This paragraph says two things. The first thing it says is that everything Bofinger thinks he knows about banks, banking and money is wrong.

The second, and for the purposes of our discussion, more important, is that the amount of base money in the system is irrelevant to the amount of bank lending, because the central bank always has the option to remunerate excess reserves at the policy rate, or extend rediscount facilities to banks that fail to meet liquidity requirements.

In other words, bank lending is equity constrained, not liquidity constrained. And since the central bank can not provide new equity (unless it is prepared to take equity risk onto its books, something you generally do not want your central bank to do, for a whole host of excellent reasons), the central bank can not affect the volume of lending, except by tightening and relaxing solvency requirements (something you definitely do not want to do).

Absent cash-for-trash programmes by central banks, private sector equity can come from precisely three places, as a matter of simple accounting identity: Private sector physical investment in excess of physical deterioration of the capital plant. A net foreign surplus. And government deficit spending.

Now, unless you wish to postulate that every country can run a foreign surplus (in which case you may want to look into repealing the rules of addition and subtraction), this means that sustainable private sector equity increases are equal to net expansion of capital plant plus sovereign deficit. Give or take maybe half a percent of the GDP of the countries you trade with, as a maximum sustainable trade imbalance.

Running a balanced budget, a responsible central bank rediscount policy, and balanced foreign accounts means that, asymptotically, the private sector's net financial position is zero. That is, the private sector will be unable to save up any high powered money in excess of whatever debt other parts of the private sector may owe the sovereign at any given time.

Why, precisely, is that a good thing?

- Jake

Austerity can only be implemented in the shadow of a concentration camp.

by JakeS (JangoSierra 'at' gmail 'dot' com) on Mon Aug 15th, 2011 at 10:05:03 PM EST
[ Parent ]
How exactly does the physical deterioration of the capital plant enter into this? A discount rate? I thought we were talking about nominal values?

Von überall könnte das Volk, Urbrut alles Undemokratischen, Zelle des Terrors, über die gewählten Hüter von Wachstum und Wohlstand® kommen. - flatter
by generic on Tue Aug 16th, 2011 at 05:05:42 AM EST
[ Parent ]
Physical deterioration enters into it because private sector equity is equal to the total value of the physical plant, minus the net foreign debt, plus the net public debt.

Absent persistent fiscal deficits and unsustainable foreign positions, the private sector will still have equity (Robinson Crusoe can still stockpile coconuts). It just won't have any net financial position (Robinson Crusoe can't stockpile pound sterling).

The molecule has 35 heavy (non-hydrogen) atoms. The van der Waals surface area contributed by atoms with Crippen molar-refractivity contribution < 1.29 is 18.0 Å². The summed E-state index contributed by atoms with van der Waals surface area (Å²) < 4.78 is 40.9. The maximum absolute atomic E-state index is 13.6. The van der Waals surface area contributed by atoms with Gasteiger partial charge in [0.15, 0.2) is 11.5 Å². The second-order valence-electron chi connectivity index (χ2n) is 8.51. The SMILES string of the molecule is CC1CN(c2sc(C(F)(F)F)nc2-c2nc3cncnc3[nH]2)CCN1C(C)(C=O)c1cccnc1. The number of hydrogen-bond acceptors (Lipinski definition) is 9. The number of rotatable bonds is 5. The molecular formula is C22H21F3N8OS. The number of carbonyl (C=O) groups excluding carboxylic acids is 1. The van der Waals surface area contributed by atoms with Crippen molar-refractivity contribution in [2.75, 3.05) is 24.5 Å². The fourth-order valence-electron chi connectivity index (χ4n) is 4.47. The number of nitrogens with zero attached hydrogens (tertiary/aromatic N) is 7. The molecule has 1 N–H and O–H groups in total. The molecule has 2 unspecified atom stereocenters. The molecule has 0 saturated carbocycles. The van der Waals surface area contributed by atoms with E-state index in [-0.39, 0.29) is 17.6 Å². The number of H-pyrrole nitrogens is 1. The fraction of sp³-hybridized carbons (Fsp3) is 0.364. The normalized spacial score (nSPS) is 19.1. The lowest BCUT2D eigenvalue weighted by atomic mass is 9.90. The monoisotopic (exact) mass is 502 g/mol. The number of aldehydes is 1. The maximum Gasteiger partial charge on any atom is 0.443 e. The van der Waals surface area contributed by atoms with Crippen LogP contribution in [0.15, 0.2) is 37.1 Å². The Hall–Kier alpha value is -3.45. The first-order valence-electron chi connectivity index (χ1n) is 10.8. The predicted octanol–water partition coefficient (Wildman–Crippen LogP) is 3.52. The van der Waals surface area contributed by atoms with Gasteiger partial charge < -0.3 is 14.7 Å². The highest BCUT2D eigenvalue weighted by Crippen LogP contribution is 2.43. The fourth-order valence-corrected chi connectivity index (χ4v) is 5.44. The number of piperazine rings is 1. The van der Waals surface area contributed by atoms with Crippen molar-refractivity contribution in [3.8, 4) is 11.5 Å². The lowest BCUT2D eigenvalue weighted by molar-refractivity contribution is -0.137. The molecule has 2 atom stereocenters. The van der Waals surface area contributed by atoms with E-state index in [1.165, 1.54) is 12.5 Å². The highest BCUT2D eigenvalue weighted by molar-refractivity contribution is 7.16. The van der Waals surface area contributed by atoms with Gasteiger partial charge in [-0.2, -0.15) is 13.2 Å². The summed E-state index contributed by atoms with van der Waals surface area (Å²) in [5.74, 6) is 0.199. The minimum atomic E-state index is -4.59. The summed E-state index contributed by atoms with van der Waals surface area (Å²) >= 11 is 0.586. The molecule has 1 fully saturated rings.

Since the private sector usually wants to stockpile financial assets (particularly sovereign financial assets), to provide a cushion against future expenses in the only asset class that is guaranteed by law to cover certain types of expenses, not allowing it to obtain a net financial position is usually Bad.

- Jake

Austerity can only be implemented in the shadow of a concentration camp.

by JakeS (JangoSierra 'at' gmail 'dot' com) on Tue Aug 16th, 2011 at 05:27:39 AM EST
[ Parent ]
Well yes. If you define all other economists, including Bofinger or Krugman as cargo-cultists, leaving only the members of your sect as economists, then you have majority.

But Krugman is an orthodox economist ~ the New Keynesians add some wrinkles to allow scope for active intervention "in the short run", but once the short run stickness has worked itself out, its the same basic model.

If that long run model is excluded, then all of its users are excluded in terms of their conclusions drawn from that model, irrespective of how much we may like their political views and their views of things when they do not rely on the falsified mainstream model.

And excluding that single model clearly does not limit the balance to a single model. There are a range of post keynesians, institutionalists, structuralists, a selection among radical political economists, general systems economics, and a number of other approaches not excluded by ruling out the repeatedly falsified long term model of the mainstream as being non-scientific due to its adherence to a repeatedly falsified long run model.


I've been accused of being a Marxist, yet while Harpo's my favourite, it's Groucho I'm always quoting. Odd, that.

by BruceMcF (agila61 at netscape dot net) on Mon Aug 15th, 2011 at 02:26:15 PM EST
[ Parent ]
Although Krugman is usually quite good about not allowing his education indoctrination to get in the way of making more or less sensible policy recommendations.

- Jake

Austerity can only be implemented in the shadow of a concentration camp.

by JakeS (JangoSierra 'at' gmail 'dot' com) on Mon Aug 15th, 2011 at 03:56:46 PM EST
[ Parent ]
Keep him in the short run, and he's free to make sensible policy recommendations. Stretch it out to the long run, and his model starts interfering. This is where the absurdity of the "intertemporal government budget constraint" enters in.

I've been accused of being a Marxist, yet while Harpo's my favourite, it's Groucho I'm always quoting. Odd, that.